Early Doors

Tactics Bored: Reinventing the (Dairylea) wheel

Early Doors

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This week the proper teams played each other in the FA Cup.

None of this lower league nonsense for us any more, oh no. This is the sophisticated end of football.

As some have said - in a way that others might see as obnoxious and patronising - football statistics and analysis are like a seven-course fine dining experience, and things as basic as ‘goals’ and ‘fun’, well, they’re like ruining your regulation of insulin through the pancreas and liver, and are no more than cerebral fast food.

Tactics give you nourishment, and analysis is the flair in the kitchen. And so today, we feast.


The second Sunday FA Cup tie, televised on ITV, was between Shane or Keith from Boyzone and Tom Daley.

As those who watched will know, Tom Daley scored a late winner against Shane or Keith from Boyzone, meaning he stays in contention for the next round against Arsenal.

The tactical problem for Shane or Keith from Boyzone was that he did not invert his false nine, meaning that he wasn’t defensively disciplined enough, allowing the damage to be done in front of the back four as the midfield three were too busy pushing up against the opposition defence.

Had he inverted his striker then he would have had a man on screening duties, meaning playing between the lines would have been far harder, as the diagram demonstrates.


A lot of people have been posting pictures of midfielders in the middle of the, er, field, and shown how important they are to the team by drawing lines between all the players and the midfielder to make lots of triangles.

All this appears, superficially, to be fundamentally useless because you could do that with literally any midfielder in the world as long as they were in the middle of the, er, midfield. Phillippe Coutinho was last seen having this treatment done, here:

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But the problem is, this is plagiarism.

This was a method of analysis invented by the Kraft Food Company in the 1950s, and the tactical boffins now rip it off, uncredited.

It was originally invented to make food portable, but the implication was obvious - make Xavi the hub of your football team, and you too can live the American dream.

Don’t believe me? Take a look:

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There have been tactical and analytical discussions in the past on how best to win penalties. Obviously there is a conspiracy that Liverpool are fighting against that other teams don’t have to put up with.

The refereeing bias is why Liverpool have been awarded the most amount of penalties of any team in the Premier League. This is a crude smearing campaign from the referees and FA in order to make it look like they are favoured, when really it is to cover up all the times they don’t get penalties.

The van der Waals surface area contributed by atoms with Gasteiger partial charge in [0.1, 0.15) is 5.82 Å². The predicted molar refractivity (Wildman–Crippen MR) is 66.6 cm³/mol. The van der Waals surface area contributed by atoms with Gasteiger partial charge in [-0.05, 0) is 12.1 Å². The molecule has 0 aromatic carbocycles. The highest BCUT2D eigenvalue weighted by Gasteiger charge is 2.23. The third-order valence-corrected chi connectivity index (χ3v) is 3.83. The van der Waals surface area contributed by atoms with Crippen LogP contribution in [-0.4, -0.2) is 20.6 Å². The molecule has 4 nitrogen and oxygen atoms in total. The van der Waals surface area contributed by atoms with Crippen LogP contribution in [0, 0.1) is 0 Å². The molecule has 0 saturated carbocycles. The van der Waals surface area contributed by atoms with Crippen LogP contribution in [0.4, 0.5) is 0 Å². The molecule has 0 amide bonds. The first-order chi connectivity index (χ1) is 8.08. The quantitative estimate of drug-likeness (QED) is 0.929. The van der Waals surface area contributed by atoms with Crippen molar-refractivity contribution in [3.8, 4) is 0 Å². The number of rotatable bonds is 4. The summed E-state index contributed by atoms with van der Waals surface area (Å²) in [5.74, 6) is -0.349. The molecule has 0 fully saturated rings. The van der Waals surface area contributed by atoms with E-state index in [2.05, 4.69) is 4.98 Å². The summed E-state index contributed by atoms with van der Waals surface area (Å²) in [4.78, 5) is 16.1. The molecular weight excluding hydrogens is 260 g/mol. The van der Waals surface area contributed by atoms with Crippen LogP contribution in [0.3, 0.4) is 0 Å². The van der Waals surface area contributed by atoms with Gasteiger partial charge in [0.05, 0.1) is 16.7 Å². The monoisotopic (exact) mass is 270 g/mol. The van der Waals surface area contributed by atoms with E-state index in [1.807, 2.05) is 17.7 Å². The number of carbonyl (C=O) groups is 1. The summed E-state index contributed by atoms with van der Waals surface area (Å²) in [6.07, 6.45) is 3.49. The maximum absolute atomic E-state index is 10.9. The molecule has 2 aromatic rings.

This could not have been more obvious at the weekend when Luis Suarez was plainly fouled in the area, right in front of Howard Webb, and yet Webb allowed play to continue instead of allowing Liverpool the chance to equalise.

This was plainly an incorrect decision from Webb, but tactically, it was Suarez’s fault he didn’t win one.

As Valeriy Vasylyovych Lobanovskyi said in the first volume of his Diaries (Sex, Lies and Videotapes of Philip Cocu), ‘If you are clearly fouled and then exaggerate it with a dive of such ludicrous proportions, don’t be surprised if the referee regards you with contempt and allows play to continue, you know, just like if exactly the same had happened at Stamford Bridge a couple of months ago, Luis.’

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The diving is tactically illiterate and that, as we all know, is the greatest crime of all.


Usually it is the hugely talented football writers who lead the way in pushing back the boundaries of football, analysis, statistical findings and tactical innovations - just look at central wingers and inverted liberos playing in front of false defenders who are in the four-and-a-half role either side of him.

None of those things would have been noted without football writers - just imagine what a world it would be.

But this week has provided a reminder that it is the fans who really lead the way in this, Liverpool fans especially.

Just remember, without Suarez and without Liverpool fans, we would not have such a wonderful understanding of Rioplatense Spanish coming from North-West England, superseding such nonsense 'academic' articles as this, this and this.

Truly, football is a world for social good, ridding racism one step at a time.


By Alexander Netherton - on Twitter @lxndrnthrtn

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